We in the solar industry are used to our share of craziness. For us, business as usual is more the exception than the rule. We are used to coping with all sorts of imponderables – chaos as usual. Companies that have mastered this from years of training will probably be able to navigate their businesses through these troubled times. Martin Schachinger of pvXchange finds that it has been a long time since the PV market has been as crazy as it is now. Prices are rising steadily across the board, but not for solar panels.
New research suggests we might be able to rethink the type of silicon needed to make high-efficiency solar cells, say researchers from the CSIRO, UNSW and Oxford University.
No two projects are alike, and sharing the lessons learned from working on these highly complex systems can help accelerate the deployment of energy storage with essential clean energy assets.
India will see a cumulative demand for around 600 GWh of lithium-ion batteries from 2021 to 2030 across all segments. The recycling volume coming from the deployment of these batteries will be 125 GWh by 2030.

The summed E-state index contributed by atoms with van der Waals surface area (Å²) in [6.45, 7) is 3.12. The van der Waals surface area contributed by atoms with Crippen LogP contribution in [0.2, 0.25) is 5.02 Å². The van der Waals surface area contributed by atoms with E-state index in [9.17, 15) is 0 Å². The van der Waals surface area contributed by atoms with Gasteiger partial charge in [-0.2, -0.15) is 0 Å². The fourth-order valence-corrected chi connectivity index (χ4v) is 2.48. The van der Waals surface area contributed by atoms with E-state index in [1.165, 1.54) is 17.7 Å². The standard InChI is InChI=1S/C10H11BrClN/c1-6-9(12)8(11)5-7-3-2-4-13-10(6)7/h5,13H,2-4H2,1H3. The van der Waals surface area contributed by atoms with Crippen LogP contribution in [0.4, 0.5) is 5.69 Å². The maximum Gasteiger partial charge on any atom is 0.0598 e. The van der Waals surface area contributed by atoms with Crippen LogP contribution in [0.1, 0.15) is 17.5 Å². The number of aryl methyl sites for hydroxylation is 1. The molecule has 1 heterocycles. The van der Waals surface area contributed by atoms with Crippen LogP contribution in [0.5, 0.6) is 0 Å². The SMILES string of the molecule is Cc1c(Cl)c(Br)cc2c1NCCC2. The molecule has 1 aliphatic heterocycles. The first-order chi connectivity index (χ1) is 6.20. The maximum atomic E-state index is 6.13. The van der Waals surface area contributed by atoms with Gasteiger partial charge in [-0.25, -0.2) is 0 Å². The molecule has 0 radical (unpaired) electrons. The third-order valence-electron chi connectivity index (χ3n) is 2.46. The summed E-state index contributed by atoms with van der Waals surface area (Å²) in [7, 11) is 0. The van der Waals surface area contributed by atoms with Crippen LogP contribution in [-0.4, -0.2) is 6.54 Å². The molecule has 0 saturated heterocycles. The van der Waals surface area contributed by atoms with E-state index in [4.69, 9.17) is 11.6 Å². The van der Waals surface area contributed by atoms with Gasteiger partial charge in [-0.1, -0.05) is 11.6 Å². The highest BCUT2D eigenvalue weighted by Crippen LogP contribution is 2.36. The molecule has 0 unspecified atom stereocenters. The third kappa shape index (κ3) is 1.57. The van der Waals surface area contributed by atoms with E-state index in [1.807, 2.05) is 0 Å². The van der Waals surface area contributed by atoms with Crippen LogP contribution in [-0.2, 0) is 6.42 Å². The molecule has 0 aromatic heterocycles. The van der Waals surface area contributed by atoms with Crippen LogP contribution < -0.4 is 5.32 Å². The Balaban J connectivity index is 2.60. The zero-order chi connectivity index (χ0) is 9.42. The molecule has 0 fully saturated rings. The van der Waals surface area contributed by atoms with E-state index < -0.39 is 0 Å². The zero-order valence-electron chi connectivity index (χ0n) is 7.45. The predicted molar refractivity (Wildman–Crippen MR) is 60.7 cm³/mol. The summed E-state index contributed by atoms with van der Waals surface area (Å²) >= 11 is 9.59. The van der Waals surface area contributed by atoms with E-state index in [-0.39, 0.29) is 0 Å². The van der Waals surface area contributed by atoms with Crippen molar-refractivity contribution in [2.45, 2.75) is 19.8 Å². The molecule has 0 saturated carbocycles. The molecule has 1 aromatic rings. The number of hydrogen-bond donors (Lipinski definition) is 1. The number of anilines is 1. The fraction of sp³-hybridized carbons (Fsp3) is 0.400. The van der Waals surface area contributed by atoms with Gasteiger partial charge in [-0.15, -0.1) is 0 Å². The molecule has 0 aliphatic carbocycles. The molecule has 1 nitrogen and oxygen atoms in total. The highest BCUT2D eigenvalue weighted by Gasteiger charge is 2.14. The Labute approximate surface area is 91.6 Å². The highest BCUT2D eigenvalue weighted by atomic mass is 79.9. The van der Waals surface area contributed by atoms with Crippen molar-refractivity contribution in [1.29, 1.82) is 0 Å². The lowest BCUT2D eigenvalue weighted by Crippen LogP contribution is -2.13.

Despite polysilicon shortage-induced high module prices, the market saw strong demand in the usually slower summer season this year, due to the global race to net-zero emissions. Corrine Lin, chief analyst at PV InfoLink, expects demand to reach 240 GW, with China and Europe set to contribute more than 80 GW and 50 GW, respectively. Together with the United States, which has paused the introduction of new solar tariffs, the three largest markets will dominate nearly 70% of global demand.
Australia’s State of the Environment report was released today, after its publication was delayed by the former Morrison government until after the federal election. The review, completed by scientists last year, was described by the new environment and water minister, Tanya Plibersek, has a “shocking document” showing Australia’s environment has been deteriorating and is in poor condition. Professors from the University of Sydney and University of New South Wales present the findings.
The nation may miss its 2030 target of 500 GW renewables capacity by over 104 GW under the current market trend.